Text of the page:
The changing nature of brand power

Jean-Luc Ambrosi

Jean-Luc Ambrosi is an award winning marketer and recognised expert in branding and customer relationship management. He is the author of the new book, Branding to Differ, a strategic and practical guide on how to build and manage a successful brand.


Once upon a time, life was easy: You developed products, placed them in a well-located retail shop, wrapped them under an attractive brand and hired the best creative in town to promote them.

Advertising was king and when it didn’t sell products, you could argue it was building brands. That was the recipe for success. How sweet, or so we thought. Many business and brands were successfully built on this approach, even if it wasn’t always that easy.

Today, the digital ecosystem has disrupted our recipe for success, and the role brands play in building success. Anyone can build a digital presence and create a brand at almost the speed of light. As a result, there are so many products available under so many brands, it has become increasingly more difficult to attract sustained attention. Sustained is the key word here, as quick sales come and go with a bit of digital promotion.

What really matters today, arguably more than ever, is the trust a brand can bring to the purchase experience. This is particularly vital in the digital age. As more customers become physically disconnected with brands and the purchase process, brands need to bring an extra layer of comfort into their virtual relationship with customers.

While customers enjoy the ease of doing business online, letting their needs for immediate rewards go wild, they are also increasingly wary of post-purchase blues. These blues are created by the dissonance between what appears to be on offer and what is actually being sold and purchased.

The digital ecosystem has mastered the art of disguising the true quality of products, and modern customers need to rely on some reinforcement mechanism to press the ‘purchase now’ button.

This is where brands come into full flight. In many instances, the only rational and emotional bond between a pretty picture and nicely crafted copywriting, and the belief this is a genuine offer, is the brand. The brand is acting as the trust mechanism. It benefits both the rational brain, which is saying “for sure this brand wouldn’t sell me a dodgy product”, and the emotional one, which says “I trust them, this is great”.

Trust is now the primary driving factor in engagement. Consumers need to be able to trust who they do business with no matter how, where and when they decide to make a purchase, whether it be in the comfort of their own homes on their computers or tablets, or on the train via their mobile phones.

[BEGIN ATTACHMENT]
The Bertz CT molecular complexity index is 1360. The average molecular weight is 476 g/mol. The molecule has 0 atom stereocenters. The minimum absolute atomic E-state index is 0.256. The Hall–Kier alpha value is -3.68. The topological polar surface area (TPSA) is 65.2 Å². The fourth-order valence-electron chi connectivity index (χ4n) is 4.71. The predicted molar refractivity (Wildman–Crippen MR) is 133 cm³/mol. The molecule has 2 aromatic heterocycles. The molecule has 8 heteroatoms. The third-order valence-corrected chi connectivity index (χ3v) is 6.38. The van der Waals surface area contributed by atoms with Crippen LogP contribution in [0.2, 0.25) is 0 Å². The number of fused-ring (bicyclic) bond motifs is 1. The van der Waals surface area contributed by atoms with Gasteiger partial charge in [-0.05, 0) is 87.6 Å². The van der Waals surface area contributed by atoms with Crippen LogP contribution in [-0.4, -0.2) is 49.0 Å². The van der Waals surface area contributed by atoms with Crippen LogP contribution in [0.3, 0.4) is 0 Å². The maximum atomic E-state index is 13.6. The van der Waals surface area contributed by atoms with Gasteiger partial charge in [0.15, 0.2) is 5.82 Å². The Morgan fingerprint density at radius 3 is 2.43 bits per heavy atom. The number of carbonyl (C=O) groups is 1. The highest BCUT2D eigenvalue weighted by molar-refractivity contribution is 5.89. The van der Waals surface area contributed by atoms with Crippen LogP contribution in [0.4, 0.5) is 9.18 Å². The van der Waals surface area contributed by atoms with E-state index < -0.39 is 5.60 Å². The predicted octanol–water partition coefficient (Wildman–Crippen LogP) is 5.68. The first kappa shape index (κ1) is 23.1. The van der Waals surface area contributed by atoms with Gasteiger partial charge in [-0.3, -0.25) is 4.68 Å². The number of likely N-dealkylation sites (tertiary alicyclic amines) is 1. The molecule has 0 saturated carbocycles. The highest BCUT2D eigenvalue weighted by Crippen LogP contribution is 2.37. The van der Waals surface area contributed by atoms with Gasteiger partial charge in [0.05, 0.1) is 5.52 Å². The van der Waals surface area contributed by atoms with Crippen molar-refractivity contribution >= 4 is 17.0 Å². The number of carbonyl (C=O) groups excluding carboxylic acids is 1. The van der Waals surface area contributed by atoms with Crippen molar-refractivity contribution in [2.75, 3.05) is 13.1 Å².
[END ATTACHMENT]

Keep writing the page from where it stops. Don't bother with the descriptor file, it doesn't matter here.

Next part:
Trust has always been on top of the pyramid of needs. But today, it’s not just a want, it’s a must. If you thought digital could create lasting brands via a bit of promotion, then think again. Brands have more tangible meaning than ever and your commercial success depends on it.

Tags: digital strategy, omni-channel retailing, marketing strategy, brand strategy

Show Comments

Featured Whitepapers

State of the CMO 2018

CMO's State of the CMO is an annual research initiative aimed at understanding how Australian ...

More whitepapers

Blog Posts

5 cornerstones of a strong digital culture

Creating a strong company culture may sound like a daunting task, but it’s actually pretty straightforward. In fact, company culture is created in exactly the same fashion as a religion or democracy. Behaviours created from the organisation’s inception are reinforced over time by leadership, attracting like-minded people and eventually reaching critical mass to become an accepted ‘truth’.

Anthony Stevens

Founder and CEO, Digital Asset Ventures

Should you rebuild your company’s tech stack in blockchain?

The question I get asked most regularly these days is: ‘Do I need to rebuild my company’s systems on Blockchain?’ And the answer, every time, is ‘No, you’re asking the wrong question’.

Michelle O'Keeffe

CEO, Engaging.io

Customer value proposition: Getting the brand promise to your customers right

Throughout my career, I have witnessed a litany of brand names that profess to have a unique customer value proposition (CVP). In reality, however, they’ve had little more than a ‘value proposition’: A simple list of benefits applied to a general audience.

Ric Navarro

Global director of marketing and communications, Norman, Disney & Young

Hi there! Thanks for this interesting article! I love to read about new technology and software that makes our lives easier. I'm looking ...

Julia Summer

Wartsila overhauls Web platforms to create ‘seamless’ brand experience across all devices

Read more

RE: Sales and marketing SLAs, often the choke point isn't the teams but them getting the data into the tools they want to use with the da...

Ed Fry

Why sales and marketing alignment is more important than ever

Read more

Thank you for the good and very helpful information. It is very interesting. I love all the things you share and see your beautiful creat...

รัตนาวดี ภูมิวรรณ

Former eHarmony marketing chief joins telco startup

Read more

Colin Kaepernick, not Mike Kapernick.

thisisw

Zenith's innovation leader: Mid-digital age not benefitting media, brands or consumers

Read more

AGA KHAN HOSPITAL is in need of kidney donors for the sum of 2 crore, Contact us today if you want to sell your kidney for money, and thi...

Sebastian Friedrich

Mindshare gets behind blockchain advertising alliance

Read more

Latest Podcast

More podcasts

Sign in